BUFFALO – You won’t find any slick youngsters like Connor McDavid, Jack Eichel, Auston Matthews or Patrik Laine – franchise-changing talents capable of starring in the NHL immediately – at the top of this year’s draft class.
“You don’t have that headliner, like (people) used that word ‘generational’ player,” Dan Marr, the NHL’s director of Central Scouting, told the Times Herald on Friday. “The fact you had back-to-back years with McDavid and Eichel and Auston Matthews and Laine, those you get only one per decade, but we just happened to have them back-to-back years.”
Unlike the last two years, the 2017 NHL Draft Lottery doesn’t have much buzz. Heck, did you even know it was tonight?
Thanks to finishing 26th overall, the Sabres have the sixth-highest odds, 7.6 percent, for the No. 1 pick. They also can’t fall back more than three slots. The hapless Colorado Avalanche own the greatest odds for the top pick at 18 percent.
The prize of the draft will likely be Nolan Patrick, 18, a versatile center who has already starred three seasons for the Western Hockey League’s Brandon Wheat Kings.
“He’s got the ability to take charge and take control, both physically and with his smarts and skill,” Marr said. “There’s no real holes in his skills and attributes as far as size, strength, skating, hockey sense, skating with the puck. … He’s got that desire, that will to win, that will to be the best.”
But beyond Patrick, the son of former Sabres forward Steve Patrick, there isn’t much consensus how the rest of the early picks will go.
“You go from three down to 10, five years from now, they could all be similar type contributors with their NHL team,” Marr said. “The ninth or 10th pick could be every bit as good as the third or fourth guy, and then the rest of the first round is basically the same way.”
Still, while the draft lacks immediate superstars, the Sabres should secure a strong prospect early.
“The top couple of players have the potential to be solid NHL players and play with their teams a good number of years, turn into being the franchise-type player down the road,” Marr said. “The first round is going to have a lot of players that will play in the National Hockey League, play for a long time.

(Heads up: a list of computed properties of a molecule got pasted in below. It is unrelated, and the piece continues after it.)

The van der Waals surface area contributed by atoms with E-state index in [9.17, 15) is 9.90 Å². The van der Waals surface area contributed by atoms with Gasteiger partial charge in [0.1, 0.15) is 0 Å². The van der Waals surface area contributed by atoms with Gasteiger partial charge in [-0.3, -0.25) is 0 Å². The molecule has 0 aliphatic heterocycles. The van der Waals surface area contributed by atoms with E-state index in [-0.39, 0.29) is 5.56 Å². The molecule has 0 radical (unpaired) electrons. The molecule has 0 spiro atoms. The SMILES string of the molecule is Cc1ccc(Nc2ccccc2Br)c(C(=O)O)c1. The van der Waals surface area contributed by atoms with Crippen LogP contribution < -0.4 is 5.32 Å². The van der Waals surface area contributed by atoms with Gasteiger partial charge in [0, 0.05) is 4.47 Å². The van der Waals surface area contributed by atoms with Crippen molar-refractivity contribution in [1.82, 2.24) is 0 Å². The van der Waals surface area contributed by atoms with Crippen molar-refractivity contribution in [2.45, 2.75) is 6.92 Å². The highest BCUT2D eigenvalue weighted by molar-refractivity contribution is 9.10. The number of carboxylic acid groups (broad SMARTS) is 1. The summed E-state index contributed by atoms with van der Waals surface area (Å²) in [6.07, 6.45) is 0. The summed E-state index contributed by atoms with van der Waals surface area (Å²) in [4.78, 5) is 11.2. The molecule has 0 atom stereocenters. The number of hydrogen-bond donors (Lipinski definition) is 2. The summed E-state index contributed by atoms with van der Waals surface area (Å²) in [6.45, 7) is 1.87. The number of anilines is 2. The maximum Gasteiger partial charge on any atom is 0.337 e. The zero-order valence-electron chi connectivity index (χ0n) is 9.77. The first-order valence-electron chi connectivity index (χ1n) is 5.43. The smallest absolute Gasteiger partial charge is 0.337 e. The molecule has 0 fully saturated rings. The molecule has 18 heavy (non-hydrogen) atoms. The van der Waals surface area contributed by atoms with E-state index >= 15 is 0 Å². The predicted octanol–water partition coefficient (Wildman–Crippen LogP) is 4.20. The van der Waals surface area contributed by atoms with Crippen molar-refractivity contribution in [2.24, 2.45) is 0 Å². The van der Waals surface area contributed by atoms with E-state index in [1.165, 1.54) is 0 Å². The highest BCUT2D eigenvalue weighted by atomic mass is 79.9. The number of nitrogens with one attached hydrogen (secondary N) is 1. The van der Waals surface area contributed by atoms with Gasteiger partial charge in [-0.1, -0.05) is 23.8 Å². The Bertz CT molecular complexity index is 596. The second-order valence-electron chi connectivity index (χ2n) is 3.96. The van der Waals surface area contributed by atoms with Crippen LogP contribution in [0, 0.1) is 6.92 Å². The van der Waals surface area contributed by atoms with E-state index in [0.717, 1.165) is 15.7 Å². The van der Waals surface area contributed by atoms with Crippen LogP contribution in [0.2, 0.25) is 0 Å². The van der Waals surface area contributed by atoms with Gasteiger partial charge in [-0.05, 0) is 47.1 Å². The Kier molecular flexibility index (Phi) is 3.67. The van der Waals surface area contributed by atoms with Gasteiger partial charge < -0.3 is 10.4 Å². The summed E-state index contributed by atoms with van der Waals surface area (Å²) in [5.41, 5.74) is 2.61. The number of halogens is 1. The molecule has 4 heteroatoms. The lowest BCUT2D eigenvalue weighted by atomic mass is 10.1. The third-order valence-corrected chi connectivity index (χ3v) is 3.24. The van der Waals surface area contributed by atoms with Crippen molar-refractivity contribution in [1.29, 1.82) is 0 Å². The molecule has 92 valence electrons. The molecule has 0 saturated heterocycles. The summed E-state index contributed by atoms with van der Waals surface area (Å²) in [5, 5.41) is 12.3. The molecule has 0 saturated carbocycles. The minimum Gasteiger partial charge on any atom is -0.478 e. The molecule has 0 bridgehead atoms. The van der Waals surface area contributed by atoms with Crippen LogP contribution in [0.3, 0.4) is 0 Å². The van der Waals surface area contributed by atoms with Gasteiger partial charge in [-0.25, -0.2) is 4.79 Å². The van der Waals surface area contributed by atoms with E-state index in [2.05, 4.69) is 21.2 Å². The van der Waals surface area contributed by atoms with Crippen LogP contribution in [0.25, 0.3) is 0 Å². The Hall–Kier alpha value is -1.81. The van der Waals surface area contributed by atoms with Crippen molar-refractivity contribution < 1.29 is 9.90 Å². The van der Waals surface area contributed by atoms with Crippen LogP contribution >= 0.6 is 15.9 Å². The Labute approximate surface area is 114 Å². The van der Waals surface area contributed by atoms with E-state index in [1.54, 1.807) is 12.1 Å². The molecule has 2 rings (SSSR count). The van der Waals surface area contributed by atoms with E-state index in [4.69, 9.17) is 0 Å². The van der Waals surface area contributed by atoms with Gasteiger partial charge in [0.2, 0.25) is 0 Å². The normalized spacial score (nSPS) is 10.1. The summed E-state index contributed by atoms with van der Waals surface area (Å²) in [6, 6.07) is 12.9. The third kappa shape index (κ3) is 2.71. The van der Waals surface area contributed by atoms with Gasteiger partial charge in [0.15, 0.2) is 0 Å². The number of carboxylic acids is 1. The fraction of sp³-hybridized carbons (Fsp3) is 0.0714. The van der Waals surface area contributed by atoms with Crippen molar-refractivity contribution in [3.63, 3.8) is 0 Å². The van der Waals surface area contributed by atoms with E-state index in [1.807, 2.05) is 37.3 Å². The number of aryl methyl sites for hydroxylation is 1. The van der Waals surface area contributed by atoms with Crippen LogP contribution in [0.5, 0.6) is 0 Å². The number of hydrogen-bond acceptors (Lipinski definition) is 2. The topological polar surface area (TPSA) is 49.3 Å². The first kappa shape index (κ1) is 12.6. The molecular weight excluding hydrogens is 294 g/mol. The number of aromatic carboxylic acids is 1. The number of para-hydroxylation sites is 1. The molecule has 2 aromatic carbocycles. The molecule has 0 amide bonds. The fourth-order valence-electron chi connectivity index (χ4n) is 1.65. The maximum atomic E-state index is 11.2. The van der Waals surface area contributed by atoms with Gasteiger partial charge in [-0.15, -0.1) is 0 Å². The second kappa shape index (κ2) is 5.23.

“The order is going to be completely up in the air, because the players, there isn’t a whole lot of separation between them.”
Considering their lack of organizational defense depth, the Sabres, who fired general manager Tim Murray last week, could opt to strengthen their blue line early.
Marr said Cale Makar, Central Scouting’s No. 1 North American defenseman, comes from the “mold” of Erik Karlsson and Kris Letang, two of the NHL’s best.
The 5-foot-11, 180-pound Makar had 24 goals and 75 points in 54 games this season with the Alberta Junior Hockey League’s Brooks Bandits.
Miro Heiskanen, Central Scouting’s No. 1 European defenseman, is “a pretty complete package,” Marr said.
“A lot of teams said he’s going to move up in the rankings,” he said.
The 6-foot, 170-pound Finn had five goals and 10 points in 37 games this season playing for HIFK Helsinki in SM-liiga, a men’s league.
Marr also said Nicolas Hague, Central Scouting’s No. 6 North American defenseman, is “a guy with range and can skate” who “hasn’t filled in yet.”
The 6-foot-6, 215-pound Hague had 18 goals and 46 points in 65 games with the Ontario Hockey League’s Mississauga Steelheads this season.
“You look a little awkward when you’re almost 6-6, but he’s had no problem getting in on time and getting in the right position,” he said. “Smart player.”
So is McDavid. The Sabres coveted him so badly they tanked a season for a 20 percent chance at drafting him in 2015. The Edmonton Oilers won the lottery, and Murray famously pouted after “settling” for the second overall pick, which he used to take Eichel, another ultra-talented center.
Of course, if the Sabres had won the right to select McDavid, Murray probably wouldn’t have been fired. McDavid just scored 100 points in an MVP-caliber season and has led the Oilers to the second round in their first playoff appearance since 2006.
The Sabres wanted to interview former co-captain Chris Drury and current New York Rangers assistant GM for their vacant GM job, but the Rangers declined the request, according to Sportsnet’s Elliotte Friedman.
The Sabres have interviewed Pittsburgh Penguins associate GM Jason Botterill, according to TSN’s Pierre LeBrun, who also reported earlier this week Pittsburgh assistant GM Bill Guerin was interviewed. Botterill also played for the Sabres.
The Sabres have also asked for permission to talk to Los Angeles Kings assistant GM Michael Futa, according to The Buffalo News and WGR.
Update: The Sabres have also interviewed New Jersey Devils assistant GM Tom Fitzgerald, according to LeBrun.
Odds of Team Winning 1st Drawing
1. Colorado Avalanche 18.0%
2. Vancouver Canucks 12.1%
t-3. Arizona Coyotes 10.3%
t-3. Vegas Golden Knights* 10.3%
5. New Jersey Devils 8.5%
6. Buffalo Sabres 7.6%
7. Detroit Red Wings 6.7%
8. Dallas Stars 5.8%
9. Florida Panthers 5.4%
10. Los Angeles Kings 4.5%
11. Carolina Hurricanes 3.2%
12. Winnipeg Jets 2.7%
13. Philadelphia Flyers 2.2%
14. Tampa Bay Lightning 1.8%
15. New York Islanders 0.9%
* The expansion Golden Knights were assigned the odds of a team finishing 28th in 2016-17.